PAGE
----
Although this is unlikely, given your zero tolerance stance, suppose that, by accident or perhaps inattention, you found yourself going 40 miles per hour in a 30 miles per hour zone and that you were stopped by a police officer.  Then, after making assurances that licenses were in order and that there were no outstanding warrants, the officer asked you not to speed again and did not issue a citation, but merely sent you on your way.

As you have  suggested, a question may come to you from the back seat, “How can I respect the police if they will not enforce the law?”  In the event this does occur, here are some facts that might help you answer that question.

In the year 2013, our officers made over four hundred thousand vehicle stops, mostly for traffic violations.  A citation was issued in only about one in six of those stops.  Five of the six received warnings.  This is the police exercising discretion for minor violations of the law.  Few, if any, persons would argue that the police should have no discretion.

This is an explanation you might give your son.  Take into account, however, that the innocence of children can produce the most profound and probing questions.  They often see the world in a very clear and precise manner, their eyes unclouded by the biases life gives us.  This could produce the next question.  “If you believe that the police should enforce the law at all times, why didn’t you insist that the officer write you a ticket?”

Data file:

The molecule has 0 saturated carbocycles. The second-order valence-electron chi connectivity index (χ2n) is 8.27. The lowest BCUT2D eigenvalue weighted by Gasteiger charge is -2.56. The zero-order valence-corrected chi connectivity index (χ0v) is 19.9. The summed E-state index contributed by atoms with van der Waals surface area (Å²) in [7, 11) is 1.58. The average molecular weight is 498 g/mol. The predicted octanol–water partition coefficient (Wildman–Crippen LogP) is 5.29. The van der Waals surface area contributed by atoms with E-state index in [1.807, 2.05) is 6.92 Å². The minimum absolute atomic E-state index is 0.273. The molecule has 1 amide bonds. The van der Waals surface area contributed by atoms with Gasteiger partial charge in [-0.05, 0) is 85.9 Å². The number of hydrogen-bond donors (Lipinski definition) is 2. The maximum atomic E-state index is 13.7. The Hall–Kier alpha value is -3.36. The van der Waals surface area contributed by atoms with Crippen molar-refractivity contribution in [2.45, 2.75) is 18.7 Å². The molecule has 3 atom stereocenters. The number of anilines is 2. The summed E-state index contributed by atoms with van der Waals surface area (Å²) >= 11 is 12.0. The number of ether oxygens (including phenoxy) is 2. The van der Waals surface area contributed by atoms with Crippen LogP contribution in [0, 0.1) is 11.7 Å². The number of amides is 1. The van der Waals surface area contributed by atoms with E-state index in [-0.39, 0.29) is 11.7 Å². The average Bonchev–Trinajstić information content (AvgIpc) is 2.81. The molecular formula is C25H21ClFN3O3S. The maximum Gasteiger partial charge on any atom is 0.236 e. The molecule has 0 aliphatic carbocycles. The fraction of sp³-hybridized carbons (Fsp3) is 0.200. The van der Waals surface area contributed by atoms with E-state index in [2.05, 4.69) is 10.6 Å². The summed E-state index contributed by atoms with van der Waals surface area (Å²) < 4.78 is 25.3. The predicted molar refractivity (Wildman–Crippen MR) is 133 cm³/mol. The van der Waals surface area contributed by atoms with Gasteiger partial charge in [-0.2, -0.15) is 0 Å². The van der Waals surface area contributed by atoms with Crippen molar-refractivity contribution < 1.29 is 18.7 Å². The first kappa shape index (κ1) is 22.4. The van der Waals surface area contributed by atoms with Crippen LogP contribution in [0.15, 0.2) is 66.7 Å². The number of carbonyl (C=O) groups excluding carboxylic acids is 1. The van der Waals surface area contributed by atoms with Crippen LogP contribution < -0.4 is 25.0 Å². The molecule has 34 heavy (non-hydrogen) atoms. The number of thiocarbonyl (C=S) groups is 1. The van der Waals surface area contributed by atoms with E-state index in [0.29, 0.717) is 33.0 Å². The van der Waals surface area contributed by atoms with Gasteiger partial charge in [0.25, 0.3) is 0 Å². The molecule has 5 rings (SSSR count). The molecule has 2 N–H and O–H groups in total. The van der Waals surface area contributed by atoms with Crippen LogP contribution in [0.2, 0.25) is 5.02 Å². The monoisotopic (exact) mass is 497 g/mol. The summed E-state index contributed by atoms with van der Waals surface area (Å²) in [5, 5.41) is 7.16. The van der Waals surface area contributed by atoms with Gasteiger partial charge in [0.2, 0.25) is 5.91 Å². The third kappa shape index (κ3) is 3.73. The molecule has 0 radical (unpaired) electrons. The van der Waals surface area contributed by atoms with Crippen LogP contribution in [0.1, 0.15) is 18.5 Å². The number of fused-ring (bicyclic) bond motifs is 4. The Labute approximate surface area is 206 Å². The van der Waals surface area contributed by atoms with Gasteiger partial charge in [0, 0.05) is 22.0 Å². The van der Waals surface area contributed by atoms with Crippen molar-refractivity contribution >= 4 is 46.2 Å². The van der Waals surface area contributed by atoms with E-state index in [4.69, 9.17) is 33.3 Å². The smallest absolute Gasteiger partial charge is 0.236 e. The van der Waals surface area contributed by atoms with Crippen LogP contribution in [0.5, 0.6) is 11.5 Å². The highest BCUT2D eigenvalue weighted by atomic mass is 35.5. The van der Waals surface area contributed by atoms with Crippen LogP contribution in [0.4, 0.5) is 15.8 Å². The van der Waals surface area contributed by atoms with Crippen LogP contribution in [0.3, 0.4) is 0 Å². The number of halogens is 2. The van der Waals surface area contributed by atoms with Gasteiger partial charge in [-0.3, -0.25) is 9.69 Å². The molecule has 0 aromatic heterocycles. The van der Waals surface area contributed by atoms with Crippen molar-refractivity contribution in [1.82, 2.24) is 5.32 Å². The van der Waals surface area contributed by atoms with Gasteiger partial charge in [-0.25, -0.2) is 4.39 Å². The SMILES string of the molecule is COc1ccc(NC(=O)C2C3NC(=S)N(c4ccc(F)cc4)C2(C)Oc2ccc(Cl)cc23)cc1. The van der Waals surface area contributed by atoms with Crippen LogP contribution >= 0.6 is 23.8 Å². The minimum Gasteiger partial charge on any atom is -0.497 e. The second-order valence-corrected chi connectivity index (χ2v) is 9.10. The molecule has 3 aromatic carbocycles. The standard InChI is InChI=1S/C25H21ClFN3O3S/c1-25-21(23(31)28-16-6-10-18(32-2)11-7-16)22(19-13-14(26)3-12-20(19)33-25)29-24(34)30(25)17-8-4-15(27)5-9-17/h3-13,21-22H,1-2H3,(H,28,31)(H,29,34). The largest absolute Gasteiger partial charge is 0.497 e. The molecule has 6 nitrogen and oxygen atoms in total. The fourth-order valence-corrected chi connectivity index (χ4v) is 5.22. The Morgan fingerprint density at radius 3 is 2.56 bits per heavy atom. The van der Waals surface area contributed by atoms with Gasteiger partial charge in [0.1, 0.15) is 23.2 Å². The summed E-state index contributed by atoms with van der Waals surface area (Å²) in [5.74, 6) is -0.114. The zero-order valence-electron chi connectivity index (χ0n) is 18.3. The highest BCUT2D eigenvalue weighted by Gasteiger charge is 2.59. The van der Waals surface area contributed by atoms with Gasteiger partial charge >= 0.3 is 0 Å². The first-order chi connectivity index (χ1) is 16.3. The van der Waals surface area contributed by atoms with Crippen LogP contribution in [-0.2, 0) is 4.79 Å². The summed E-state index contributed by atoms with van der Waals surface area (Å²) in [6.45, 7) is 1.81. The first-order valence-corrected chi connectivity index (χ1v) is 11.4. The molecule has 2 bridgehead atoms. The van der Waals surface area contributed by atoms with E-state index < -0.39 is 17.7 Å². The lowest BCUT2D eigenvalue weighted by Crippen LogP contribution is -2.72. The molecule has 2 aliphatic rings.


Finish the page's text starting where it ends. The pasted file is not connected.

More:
I don’t have a suggestion as to how that should be answered.

I do know, however, that this is a very diverse city.  Nashville, and all of America, will be even more diverse when your son becomes an adult.  Certainly, tolerance, respect and consideration for the views of all persons would be valuable attributes for him to take into adulthood.

Mr. ______, thank you for taking the time to express your position on this matter.  I assure that your thoughts will be given all due consideration.  We will continue, however, to make decisions, on this and all matters, that take into account what is best for all of Nashville.

Steve Anderson
Chief of Police


John Vibes is an author, researcher and investigative journalist who takes a special interest in the counter culture and the drug war. In addition to his writing and activist work he is also the owner of a successful music promotion company. In 2013, he became one of the organizers of the Free Your Mind Conference, which features top caliber speakers and whistle-blowers from all over the world. You can contact him and stay connected to his work at his Facebook page. You can find his 65 chapter Book entitled “Alchemy of the Timeless Renaissance” at bookpatch.com.